About Windowless Rich Edit Controls
A windowless rich edit control, also known as a text services object, is an object that provides the functionality of a rich edit control without providing the window. To provide the functionality of a window, such as the ability to receive messages and a device context into which it can draw, windowless rich edit controls use a pair of interfaces: ITextServices and ITextHost.
To create a windowless rich edit control, call the CreateTextServices function with a pointer to your implementation of the ITextHost interface. CreateTextServices returns an IUnknown pointer that you can query to retrieve a pointer to the ITextServices implementation of the windowless control.
Msftedit.dll exports an interface identifier (IID) called IID_ITextServices that you can use to query the IUnknown pointer for the ITextServices interface. The following example shows how to retrieve IID_ITextServices and use it to get the ITextServices interface.
. . . HRESULT hr; IUnknown* pUnk = NULL; ITextServices* pTextServices = NULL; // Create an instance of the application-defined object that implements the // ITextHost interface. TextHost* pTextHost = new TextHost(); if (pTextHost == NULL) goto errorHandler; // Create an instance of the text services object. hr = CreateTextServices(NULL, pTextHost, &pUnk); if (FAILED(hr)) goto errorHandler; // Retrieve the IID_ITextServices interface identifier from // Msftedit.dll. The hmodRichEdit parameter is a handle to the // Msftedit.dll module retrieved by a previous call to the // GetModuleHandle function. IID* pIID_ITS = (IID*) (VOID*) GetProcAddress(hmodRichEdit, "IID_ITextServices"); // Retrieve the ITextServices interface. hr = pUnk->QueryInterface(*pIID_ITS, (void **)&pTextServices); if (FAILED(hr)) goto errorHandler; . . .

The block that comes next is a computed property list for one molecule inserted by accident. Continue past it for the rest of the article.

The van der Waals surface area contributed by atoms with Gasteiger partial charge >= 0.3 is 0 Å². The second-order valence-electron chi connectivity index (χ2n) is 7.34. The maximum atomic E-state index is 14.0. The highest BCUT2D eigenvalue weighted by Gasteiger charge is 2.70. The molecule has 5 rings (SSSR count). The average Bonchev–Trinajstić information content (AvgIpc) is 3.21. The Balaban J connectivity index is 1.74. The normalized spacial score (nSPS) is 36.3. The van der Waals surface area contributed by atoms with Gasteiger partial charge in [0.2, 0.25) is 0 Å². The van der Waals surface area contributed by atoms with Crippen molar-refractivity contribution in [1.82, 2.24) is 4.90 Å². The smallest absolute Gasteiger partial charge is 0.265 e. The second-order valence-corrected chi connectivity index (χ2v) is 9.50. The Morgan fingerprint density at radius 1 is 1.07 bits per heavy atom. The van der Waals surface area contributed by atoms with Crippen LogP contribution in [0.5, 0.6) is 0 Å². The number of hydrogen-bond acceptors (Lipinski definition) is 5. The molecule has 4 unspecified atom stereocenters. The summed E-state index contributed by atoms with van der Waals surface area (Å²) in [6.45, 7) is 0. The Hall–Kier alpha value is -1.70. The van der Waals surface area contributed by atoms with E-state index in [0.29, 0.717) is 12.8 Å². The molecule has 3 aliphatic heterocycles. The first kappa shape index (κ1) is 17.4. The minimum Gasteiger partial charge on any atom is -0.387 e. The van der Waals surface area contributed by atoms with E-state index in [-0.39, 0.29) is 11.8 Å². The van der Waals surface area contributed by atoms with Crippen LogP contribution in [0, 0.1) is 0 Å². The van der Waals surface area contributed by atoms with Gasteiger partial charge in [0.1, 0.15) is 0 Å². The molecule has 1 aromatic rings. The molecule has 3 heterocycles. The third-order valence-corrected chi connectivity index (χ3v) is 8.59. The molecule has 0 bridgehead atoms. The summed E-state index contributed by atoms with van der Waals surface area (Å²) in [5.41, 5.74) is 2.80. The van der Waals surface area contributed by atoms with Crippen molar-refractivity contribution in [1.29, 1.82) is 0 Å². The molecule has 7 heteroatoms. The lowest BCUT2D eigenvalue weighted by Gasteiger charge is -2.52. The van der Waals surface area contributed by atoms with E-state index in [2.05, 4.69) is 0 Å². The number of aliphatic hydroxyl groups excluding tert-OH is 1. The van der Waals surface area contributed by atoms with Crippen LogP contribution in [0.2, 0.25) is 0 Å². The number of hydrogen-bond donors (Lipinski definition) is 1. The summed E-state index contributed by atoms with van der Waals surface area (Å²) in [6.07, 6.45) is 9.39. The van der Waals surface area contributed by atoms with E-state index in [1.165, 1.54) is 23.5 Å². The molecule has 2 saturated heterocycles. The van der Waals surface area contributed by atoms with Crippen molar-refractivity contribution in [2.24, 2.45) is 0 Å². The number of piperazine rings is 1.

Msftedit.dll also exports an interface identifier (IID) called IID_ITextHost that can be used in a similar manner to query for the ITextHost interface.
The ITextHost interface has methods that the windowless control calls to retrieve information about your window. For example, the text services object calls the TxGetDC method to retrieve a device context into which it can draw. The windowless control calls the TxNotify method to send notifications, such as the rich edit notification messages, to the text host. The text services object calls other ITextHost methods to request the text host to perform other window-related services. For example, the TxInvalidateRect method requests the text host to add a rectangle to the window's update region.
A standard rich edit control has a window procedure that processes system messages and messages from your application. You can use the control's window handle to send it messages for performing text editing and other operations. But a windowless rich edit control has no window procedure to receive and process messages. Instead, it provides an ITextServices interface. To send messages to a windowless rich edit control, call the TxSendMessage method. You can use this method to send any of the rich edit messages or to pass on other messages that affect the control, such as system messages for mouse or keyboard input.
You can also create the text services object as part of a COM-aggregated object. This makes it easy to aggregate the text services object with a windowless Component Object Model (COM) object.